ENBREL should not be administered to patients with sepsis.1
Each single-dose prefilled syringe, SureClick® autoinjector, and Enbrel Mini® cartridge contains 50 mg/mL of etanercept in a single-dose syringe with a 27-gauge, 1/2-inch needle.1
ENBREL single-dose vial is supplied in a carton containing four vials. Each single-dose vial contains 25 mg (0.5mL). Syringes and needles are required and are not supplied with the single-dose vial.
ENBREL multiple-dose vial is supplied in a carton containing four dose trays. Each dose tray contains one 25-mg vial of etanercept, one diluent syringe (1 mL Sterile Bacteriostatic Water for Injection, USP, containing 0.9% benzyl alcohol), one 27-gauge 1/2-inch needle, one vial adapter, and one plunger. Each carton contains four "Mixing Date:" stickers.1
Administration of one 50-mg prefilled syringe or one SureClick® autoinjector provides a dose equivalent to two 25-mg prefilled syringes or two multiple-dose vials of lyophilized ENBREL, when vials are reconstituted and administered as recommended.1
Serious infections, including patients with pneumonia, sinusitis, abscess, and herpes zoster1
ENBREL should be discontinued if a patient develops a serious infection or sepsis. Consider the risks and benefits carefully prior to initiation of therapy in patients with chronic or recurrent infection. Monitor patients closely for infections during and after treatment, including the possible development of tuberculosis (TB) in patients who tested negative for latent TB prior to therapy initiation.
Discontinuation of ENBREL should be considered in patients with confirmed significant hematologic abnormalities.
If an anaphylactic reaction or other serious allergic reaction occurs, administration of ENBREL should be discontinued immediately and appropriate therapy initiated.
Vaccinations, including yellow fever, BCG, rubella, polio, cholera, typhoid, and varicella1
When taking ENBREL, patients may receive concurrent vaccination, except for live vaccines. Patients with significant exposure to varicella virus should temporarily discontinue ENBREL therapy and be considered for prophylactic treatment.
Most PsA patients receiving ENBREL were able to mount effective B-cell immune responses to pneumococcal polysaccharide vaccine, but titers in aggregate were moderately lower and fewer patients had 2-fold rises in titers compared to patients not receiving ENBREL. The clinical significance of this is unknown. Patients receiving ENBREL may receive concurrent vaccinations, except for live vaccines. No data are available on the secondary transmission of infection by live vaccines in patients receiving ENBREL.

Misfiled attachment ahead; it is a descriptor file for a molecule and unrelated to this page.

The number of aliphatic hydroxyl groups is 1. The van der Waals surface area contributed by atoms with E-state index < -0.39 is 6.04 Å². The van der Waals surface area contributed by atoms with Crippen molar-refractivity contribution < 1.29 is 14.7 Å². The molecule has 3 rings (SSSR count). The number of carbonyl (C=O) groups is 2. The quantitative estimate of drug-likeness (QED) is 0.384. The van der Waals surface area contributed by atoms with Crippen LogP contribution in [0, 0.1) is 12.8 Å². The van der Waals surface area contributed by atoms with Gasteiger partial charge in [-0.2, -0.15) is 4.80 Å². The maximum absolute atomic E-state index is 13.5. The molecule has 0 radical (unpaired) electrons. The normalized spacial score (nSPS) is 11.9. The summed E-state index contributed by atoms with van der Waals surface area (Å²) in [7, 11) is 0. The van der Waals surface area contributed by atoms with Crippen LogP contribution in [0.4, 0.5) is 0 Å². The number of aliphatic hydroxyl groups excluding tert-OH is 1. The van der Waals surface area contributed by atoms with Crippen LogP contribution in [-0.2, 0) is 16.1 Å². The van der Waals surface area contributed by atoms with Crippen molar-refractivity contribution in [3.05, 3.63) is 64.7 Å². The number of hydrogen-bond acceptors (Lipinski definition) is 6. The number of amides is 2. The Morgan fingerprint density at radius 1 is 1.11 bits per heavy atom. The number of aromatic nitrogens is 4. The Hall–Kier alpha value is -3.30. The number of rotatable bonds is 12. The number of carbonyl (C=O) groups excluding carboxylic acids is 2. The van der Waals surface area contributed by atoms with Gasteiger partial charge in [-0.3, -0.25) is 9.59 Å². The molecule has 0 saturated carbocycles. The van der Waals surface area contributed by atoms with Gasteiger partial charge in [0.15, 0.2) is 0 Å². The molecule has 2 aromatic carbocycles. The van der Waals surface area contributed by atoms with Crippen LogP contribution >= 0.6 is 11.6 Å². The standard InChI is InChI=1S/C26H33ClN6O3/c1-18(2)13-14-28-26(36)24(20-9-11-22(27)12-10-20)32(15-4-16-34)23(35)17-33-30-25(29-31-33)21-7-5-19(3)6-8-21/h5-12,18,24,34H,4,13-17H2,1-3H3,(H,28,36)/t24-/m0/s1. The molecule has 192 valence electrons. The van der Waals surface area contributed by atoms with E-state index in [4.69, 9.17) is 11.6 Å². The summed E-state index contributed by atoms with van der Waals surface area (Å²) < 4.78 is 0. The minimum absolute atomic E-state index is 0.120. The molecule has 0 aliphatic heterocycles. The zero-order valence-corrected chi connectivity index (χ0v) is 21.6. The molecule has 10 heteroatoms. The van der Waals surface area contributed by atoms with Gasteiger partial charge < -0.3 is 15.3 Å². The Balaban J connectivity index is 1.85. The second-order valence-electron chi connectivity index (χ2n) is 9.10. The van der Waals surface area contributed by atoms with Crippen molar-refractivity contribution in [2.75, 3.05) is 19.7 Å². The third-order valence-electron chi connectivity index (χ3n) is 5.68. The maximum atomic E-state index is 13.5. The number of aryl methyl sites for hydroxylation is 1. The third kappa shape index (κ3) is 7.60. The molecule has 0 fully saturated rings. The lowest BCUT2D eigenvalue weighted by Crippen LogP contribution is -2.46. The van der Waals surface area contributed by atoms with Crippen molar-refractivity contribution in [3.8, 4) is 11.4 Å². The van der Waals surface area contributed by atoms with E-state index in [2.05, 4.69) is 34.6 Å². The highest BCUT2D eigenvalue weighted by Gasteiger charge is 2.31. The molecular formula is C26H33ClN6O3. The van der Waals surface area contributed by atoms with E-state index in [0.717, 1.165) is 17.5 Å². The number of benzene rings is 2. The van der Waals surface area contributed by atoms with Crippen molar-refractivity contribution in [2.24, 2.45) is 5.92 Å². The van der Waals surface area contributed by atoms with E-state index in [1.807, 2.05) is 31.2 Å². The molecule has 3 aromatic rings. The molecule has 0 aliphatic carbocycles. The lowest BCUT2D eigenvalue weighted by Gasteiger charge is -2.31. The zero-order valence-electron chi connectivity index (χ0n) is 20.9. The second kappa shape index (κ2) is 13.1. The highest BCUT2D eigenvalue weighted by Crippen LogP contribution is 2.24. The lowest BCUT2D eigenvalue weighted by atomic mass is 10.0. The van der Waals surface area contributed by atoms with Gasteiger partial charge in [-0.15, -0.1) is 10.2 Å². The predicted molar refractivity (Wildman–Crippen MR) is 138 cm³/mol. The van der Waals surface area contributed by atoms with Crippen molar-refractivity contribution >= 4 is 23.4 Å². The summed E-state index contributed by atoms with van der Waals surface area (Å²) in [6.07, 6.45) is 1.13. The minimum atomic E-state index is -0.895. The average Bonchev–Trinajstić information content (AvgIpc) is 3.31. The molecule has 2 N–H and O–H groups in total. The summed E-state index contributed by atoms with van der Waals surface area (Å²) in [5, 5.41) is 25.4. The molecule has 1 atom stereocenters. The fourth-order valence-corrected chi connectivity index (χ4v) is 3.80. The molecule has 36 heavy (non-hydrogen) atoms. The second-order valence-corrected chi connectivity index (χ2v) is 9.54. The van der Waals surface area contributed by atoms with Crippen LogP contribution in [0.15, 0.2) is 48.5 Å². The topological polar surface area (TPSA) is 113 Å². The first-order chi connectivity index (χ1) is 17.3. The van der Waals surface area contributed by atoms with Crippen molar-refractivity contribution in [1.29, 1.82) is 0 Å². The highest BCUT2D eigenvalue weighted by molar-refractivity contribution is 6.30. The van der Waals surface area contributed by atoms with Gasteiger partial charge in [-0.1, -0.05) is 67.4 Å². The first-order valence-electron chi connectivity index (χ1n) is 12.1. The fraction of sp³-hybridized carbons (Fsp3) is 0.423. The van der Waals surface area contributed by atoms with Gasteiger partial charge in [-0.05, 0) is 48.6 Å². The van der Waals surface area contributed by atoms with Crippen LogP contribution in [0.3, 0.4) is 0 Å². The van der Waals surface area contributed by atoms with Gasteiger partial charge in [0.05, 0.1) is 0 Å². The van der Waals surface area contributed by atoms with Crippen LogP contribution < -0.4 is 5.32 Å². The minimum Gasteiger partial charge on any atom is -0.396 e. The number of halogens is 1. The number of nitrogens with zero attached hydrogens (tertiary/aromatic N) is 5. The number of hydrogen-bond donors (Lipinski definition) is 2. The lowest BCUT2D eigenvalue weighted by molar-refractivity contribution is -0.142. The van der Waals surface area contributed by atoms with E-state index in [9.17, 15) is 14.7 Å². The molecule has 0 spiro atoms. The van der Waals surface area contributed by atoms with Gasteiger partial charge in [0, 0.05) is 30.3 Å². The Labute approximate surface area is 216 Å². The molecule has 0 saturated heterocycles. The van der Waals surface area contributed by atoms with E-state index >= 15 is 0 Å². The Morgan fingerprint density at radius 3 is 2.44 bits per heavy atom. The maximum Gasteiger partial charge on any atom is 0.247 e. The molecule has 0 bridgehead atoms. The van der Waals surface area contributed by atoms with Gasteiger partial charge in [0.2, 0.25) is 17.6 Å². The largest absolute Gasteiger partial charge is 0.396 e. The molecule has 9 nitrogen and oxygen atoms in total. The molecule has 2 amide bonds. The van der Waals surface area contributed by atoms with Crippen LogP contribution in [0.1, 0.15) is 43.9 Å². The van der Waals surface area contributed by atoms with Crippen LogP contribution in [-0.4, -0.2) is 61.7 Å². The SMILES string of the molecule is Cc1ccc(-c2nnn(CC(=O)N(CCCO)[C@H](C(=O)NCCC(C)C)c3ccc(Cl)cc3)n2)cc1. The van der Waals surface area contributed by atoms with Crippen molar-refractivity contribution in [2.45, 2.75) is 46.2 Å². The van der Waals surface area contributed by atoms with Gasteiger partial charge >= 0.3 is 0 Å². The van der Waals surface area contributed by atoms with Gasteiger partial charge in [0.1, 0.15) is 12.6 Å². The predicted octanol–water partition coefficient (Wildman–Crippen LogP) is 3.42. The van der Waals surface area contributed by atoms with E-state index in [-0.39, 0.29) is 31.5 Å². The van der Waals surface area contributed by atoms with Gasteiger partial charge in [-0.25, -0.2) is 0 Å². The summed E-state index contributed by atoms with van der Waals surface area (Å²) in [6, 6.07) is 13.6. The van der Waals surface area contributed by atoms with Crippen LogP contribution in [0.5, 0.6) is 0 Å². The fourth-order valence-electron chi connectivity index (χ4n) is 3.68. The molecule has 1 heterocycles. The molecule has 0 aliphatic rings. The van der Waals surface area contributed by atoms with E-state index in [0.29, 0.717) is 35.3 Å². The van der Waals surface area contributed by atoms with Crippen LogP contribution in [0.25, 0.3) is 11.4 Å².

If a patient develops symptoms and findings suggestive of a lupus-like syndrome or autoimmune hepatitis following treatment with ENBREL, treatment should be discontinued and the patient should be carefully evaluated.
Pregnancy or intent to breast-feed1
ENBREL should be used in pregnancy only if clearly needed. For nursing mothers, a decision should be made whether to discontinue nursing or to discontinue the drug.
Surgery, including dental surgery or hip replacement1,2
ENBREL can lower the ability of the immune system to fight infections. Patients should consult their physician and be closely monitored for the development of signs and symptoms of infection during and after surgery.
Prescription Enbrel® (etanercept) is administered by injection.
Patients treated with ENBREL are at increased risk for developing serious infections that may lead to hospitalization or death. Most patients who developed these infections were taking concomitant immunosuppressants such as methotrexate or corticosteroids or were predisposed to infection because of their underlying disease. ENBREL should not be initiated in the presence of sepsis, active infections, or allergy to ENBREL or its components. ENBREL should be discontinued if a patient develops a serious infection or sepsis. Reported infections include: 1) Active tuberculosis (TB), including reactivation of latent TB. Patients with TB have frequently presented with disseminated or extrapulmonary disease. Patients should be tested for latent TB before ENBREL use and periodically during therapy. Treatment for latent infection should be initiated prior to ENBREL use, 2) Invasive fungal infections, including histoplasmosis, coccidioidomycosis, candidiasis, aspergillosis, blastomycosis, and pneumocystosis. Patients with histoplasmosis or other invasive fungal infections may present with disseminated, rather than localized, disease. Antigen and antibody testing for histoplasmosis may be negative in some patients with active infection. Empiric antifungal therapy should be considered in patients at risk for invasive fungal infections who develop severe systemic illness, and 3) Bacterial, viral, and other infections due to opportunistic pathogens, including Legionella and Listeria.
The risks and benefits of treatment with ENBREL should be carefully considered prior to initiating therapy in patients 1) with chronic or recurrent infection, 2) who have been exposed to TB, 3) who have resided or traveled in areas of endemic TB or endemic mycoses, or 4) with underlying conditions that may predispose them to infections such as advanced or poorly controlled diabetes. Patients should be closely monitored for the development of signs and symptoms of infection during and after treatment with ENBREL, including the possible development of TB in patients who tested negative for latent TB prior to initiating therapy.
Lymphoma and other malignancies, some fatal, have been reported in children and adolescent patients treated with tumor necrosis factor (TNF) blockers, including ENBREL.
In adult clinical trials of all TNF blockers, more cases of lymphoma were seen compared to control patients. The risk of lymphoma may be up to several-fold higher in RA patients. The role of TNF blocker therapy in the development of malignancies is unknown.